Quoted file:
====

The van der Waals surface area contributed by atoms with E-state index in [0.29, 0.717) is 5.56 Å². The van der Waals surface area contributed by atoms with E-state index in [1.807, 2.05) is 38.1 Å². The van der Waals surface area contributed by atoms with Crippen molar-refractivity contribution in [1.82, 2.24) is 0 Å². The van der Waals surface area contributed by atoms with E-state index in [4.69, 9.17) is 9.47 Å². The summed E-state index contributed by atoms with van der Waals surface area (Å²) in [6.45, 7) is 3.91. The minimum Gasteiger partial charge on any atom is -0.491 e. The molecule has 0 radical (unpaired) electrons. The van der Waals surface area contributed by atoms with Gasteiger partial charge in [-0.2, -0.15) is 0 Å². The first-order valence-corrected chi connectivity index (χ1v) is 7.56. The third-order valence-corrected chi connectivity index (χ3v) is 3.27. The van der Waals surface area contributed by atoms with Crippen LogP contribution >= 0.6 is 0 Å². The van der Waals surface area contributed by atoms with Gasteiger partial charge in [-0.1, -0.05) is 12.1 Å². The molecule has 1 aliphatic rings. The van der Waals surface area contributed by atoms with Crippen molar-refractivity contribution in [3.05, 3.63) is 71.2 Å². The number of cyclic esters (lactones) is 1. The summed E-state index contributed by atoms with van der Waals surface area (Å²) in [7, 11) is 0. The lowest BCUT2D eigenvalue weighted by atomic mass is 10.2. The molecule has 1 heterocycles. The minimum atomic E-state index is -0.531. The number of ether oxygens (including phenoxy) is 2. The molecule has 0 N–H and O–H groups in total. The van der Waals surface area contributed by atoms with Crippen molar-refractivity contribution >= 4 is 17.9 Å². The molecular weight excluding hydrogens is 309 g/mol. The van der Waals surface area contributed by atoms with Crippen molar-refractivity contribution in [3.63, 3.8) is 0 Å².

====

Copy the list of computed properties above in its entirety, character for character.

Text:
The van der Waals surface area contributed by atoms with E-state index in [0.29, 0.717) is 5.56 Å². The van der Waals surface area contributed by atoms with E-state index in [1.807, 2.05) is 38.1 Å². The van der Waals surface area contributed by atoms with Crippen molar-refractivity contribution in [1.82, 2.24) is 0 Å². The van der Waals surface area contributed by atoms with E-state index in [4.69, 9.17) is 9.47 Å². The summed E-state index contributed by atoms with van der Waals surface area (Å²) in [6.45, 7) is 3.91. The minimum Gasteiger partial charge on any atom is -0.491 e. The molecule has 0 radical (unpaired) electrons. The van der Waals surface area contributed by atoms with Gasteiger partial charge in [-0.2, -0.15) is 0 Å². The first-order valence-corrected chi connectivity index (χ1v) is 7.56. The third-order valence-corrected chi connectivity index (χ3v) is 3.27. The van der Waals surface area contributed by atoms with Crippen LogP contribution >= 0.6 is 0 Å². The van der Waals surface area contributed by atoms with Gasteiger partial charge in [-0.1, -0.05) is 12.1 Å². The molecule has 1 aliphatic rings. The van der Waals surface area contributed by atoms with Crippen molar-refractivity contribution in [3.05, 3.63) is 71.2 Å². The number of cyclic esters (lactones) is 1. The summed E-state index contributed by atoms with van der Waals surface area (Å²) in [7, 11) is 0. The lowest BCUT2D eigenvalue weighted by atomic mass is 10.2. The molecule has 1 heterocycles. The minimum atomic E-state index is -0.531. The number of ether oxygens (including phenoxy) is 2. The molecule has 0 N–H and O–H groups in total. The van der Waals surface area contributed by atoms with Crippen molar-refractivity contribution >= 4 is 17.9 Å². The molecular weight excluding hydrogens is 309 g/mol. The van der Waals surface area contributed by atoms with Crippen molar-refractivity contribution in [3.63, 3.8) is 0 Å².